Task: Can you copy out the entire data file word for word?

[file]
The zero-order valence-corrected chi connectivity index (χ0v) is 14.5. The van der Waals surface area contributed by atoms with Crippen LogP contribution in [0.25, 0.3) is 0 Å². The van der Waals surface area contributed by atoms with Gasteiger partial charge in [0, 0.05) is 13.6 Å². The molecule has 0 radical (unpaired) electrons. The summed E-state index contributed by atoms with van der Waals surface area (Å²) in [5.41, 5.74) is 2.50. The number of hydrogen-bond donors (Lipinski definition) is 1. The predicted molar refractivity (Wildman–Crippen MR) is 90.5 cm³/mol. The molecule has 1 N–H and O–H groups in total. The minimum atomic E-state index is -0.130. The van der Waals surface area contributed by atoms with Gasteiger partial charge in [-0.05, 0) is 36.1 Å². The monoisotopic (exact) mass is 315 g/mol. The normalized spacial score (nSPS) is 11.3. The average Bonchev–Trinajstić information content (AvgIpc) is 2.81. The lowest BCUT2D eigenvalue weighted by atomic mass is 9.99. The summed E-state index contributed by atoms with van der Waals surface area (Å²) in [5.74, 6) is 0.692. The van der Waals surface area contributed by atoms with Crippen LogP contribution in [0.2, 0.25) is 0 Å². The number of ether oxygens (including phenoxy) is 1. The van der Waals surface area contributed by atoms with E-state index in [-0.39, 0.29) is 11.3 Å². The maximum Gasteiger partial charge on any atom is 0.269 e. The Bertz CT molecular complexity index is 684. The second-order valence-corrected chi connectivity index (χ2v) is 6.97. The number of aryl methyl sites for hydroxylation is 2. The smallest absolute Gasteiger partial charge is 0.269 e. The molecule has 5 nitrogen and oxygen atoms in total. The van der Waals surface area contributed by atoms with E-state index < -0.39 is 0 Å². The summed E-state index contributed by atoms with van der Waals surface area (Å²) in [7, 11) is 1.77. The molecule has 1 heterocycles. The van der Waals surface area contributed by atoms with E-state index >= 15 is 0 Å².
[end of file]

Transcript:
The zero-order valence-corrected chi connectivity index (χ0v) is 14.5. The van der Waals surface area contributed by atoms with Crippen LogP contribution in [0.25, 0.3) is 0 Å². The van der Waals surface area contributed by atoms with Gasteiger partial charge in [0, 0.05) is 13.6 Å². The molecule has 0 radical (unpaired) electrons. The summed E-state index contributed by atoms with van der Waals surface area (Å²) in [5.41, 5.74) is 2.50. The number of hydrogen-bond donors (Lipinski definition) is 1. The predicted molar refractivity (Wildman–Crippen MR) is 90.5 cm³/mol. The molecule has 1 N–H and O–H groups in total. The minimum atomic E-state index is -0.130. The van der Waals surface area contributed by atoms with Gasteiger partial charge in [-0.05, 0) is 36.1 Å². The monoisotopic (exact) mass is 315 g/mol. The normalized spacial score (nSPS) is 11.3. The average Bonchev–Trinajstić information content (AvgIpc) is 2.81. The lowest BCUT2D eigenvalue weighted by atomic mass is 9.99. The summed E-state index contributed by atoms with van der Waals surface area (Å²) in [5.74, 6) is 0.692. The van der Waals surface area contributed by atoms with Crippen LogP contribution in [0.2, 0.25) is 0 Å². The number of ether oxygens (including phenoxy) is 1. The van der Waals surface area contributed by atoms with E-state index in [-0.39, 0.29) is 11.3 Å². The maximum Gasteiger partial charge on any atom is 0.269 e. The Bertz CT molecular complexity index is 684. The second-order valence-corrected chi connectivity index (χ2v) is 6.97. The number of aryl methyl sites for hydroxylation is 2. The smallest absolute Gasteiger partial charge is 0.269 e. The molecule has 5 nitrogen and oxygen atoms in total. The van der Waals surface area contributed by atoms with E-state index < -0.39 is 0 Å². The summed E-state index contributed by atoms with van der Waals surface area (Å²) in [7, 11) is 1.77. The molecule has 1 heterocycles. The van der Waals surface area contributed by atoms with E-state index >= 15 is 0 Å².